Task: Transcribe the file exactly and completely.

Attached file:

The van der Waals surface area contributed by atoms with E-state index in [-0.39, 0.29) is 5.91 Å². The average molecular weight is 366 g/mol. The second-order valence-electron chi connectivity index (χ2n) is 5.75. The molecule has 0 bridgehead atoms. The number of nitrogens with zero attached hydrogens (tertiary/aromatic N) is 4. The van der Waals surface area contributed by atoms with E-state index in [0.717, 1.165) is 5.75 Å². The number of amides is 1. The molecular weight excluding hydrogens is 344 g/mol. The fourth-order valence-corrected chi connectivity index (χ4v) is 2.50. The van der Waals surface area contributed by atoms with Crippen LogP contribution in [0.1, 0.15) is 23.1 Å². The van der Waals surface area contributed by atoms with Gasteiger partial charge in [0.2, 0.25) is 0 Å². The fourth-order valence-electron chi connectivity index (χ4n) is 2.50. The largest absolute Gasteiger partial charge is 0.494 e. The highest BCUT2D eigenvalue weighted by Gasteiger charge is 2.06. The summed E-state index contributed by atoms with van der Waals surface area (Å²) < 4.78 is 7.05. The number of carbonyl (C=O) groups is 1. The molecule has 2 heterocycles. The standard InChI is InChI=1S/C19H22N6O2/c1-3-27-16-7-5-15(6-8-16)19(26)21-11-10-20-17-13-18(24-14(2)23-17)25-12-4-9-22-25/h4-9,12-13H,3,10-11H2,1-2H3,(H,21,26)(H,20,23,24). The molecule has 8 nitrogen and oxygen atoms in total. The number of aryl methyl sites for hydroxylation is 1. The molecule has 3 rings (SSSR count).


The van der Waals surface area contributed by atoms with E-state index in [-0.39, 0.29) is 5.91 Å². The average molecular weight is 366 g/mol. The second-order valence-electron chi connectivity index (χ2n) is 5.75. The molecule has 0 bridgehead atoms. The number of nitrogens with zero attached hydrogens (tertiary/aromatic N) is 4. The van der Waals surface area contributed by atoms with E-state index in [0.717, 1.165) is 5.75 Å². The number of amides is 1. The molecular weight excluding hydrogens is 344 g/mol. The fourth-order valence-corrected chi connectivity index (χ4v) is 2.50. The van der Waals surface area contributed by atoms with Crippen LogP contribution in [0.1, 0.15) is 23.1 Å². The van der Waals surface area contributed by atoms with Gasteiger partial charge in [0.2, 0.25) is 0 Å². The fourth-order valence-electron chi connectivity index (χ4n) is 2.50. The largest absolute Gasteiger partial charge is 0.494 e. The highest BCUT2D eigenvalue weighted by Gasteiger charge is 2.06. The summed E-state index contributed by atoms with van der Waals surface area (Å²) < 4.78 is 7.05. The number of carbonyl (C=O) groups is 1. The molecule has 2 heterocycles. The standard InChI is InChI=1S/C19H22N6O2/c1-3-27-16-7-5-15(6-8-16)19(26)21-11-10-20-17-13-18(24-14(2)23-17)25-12-4-9-22-25/h4-9,12-13H,3,10-11H2,1-2H3,(H,21,26)(H,20,23,24). The molecule has 8 nitrogen and oxygen atoms in total. The number of aryl methyl sites for hydroxylation is 1. The molecule has 3 rings (SSSR count).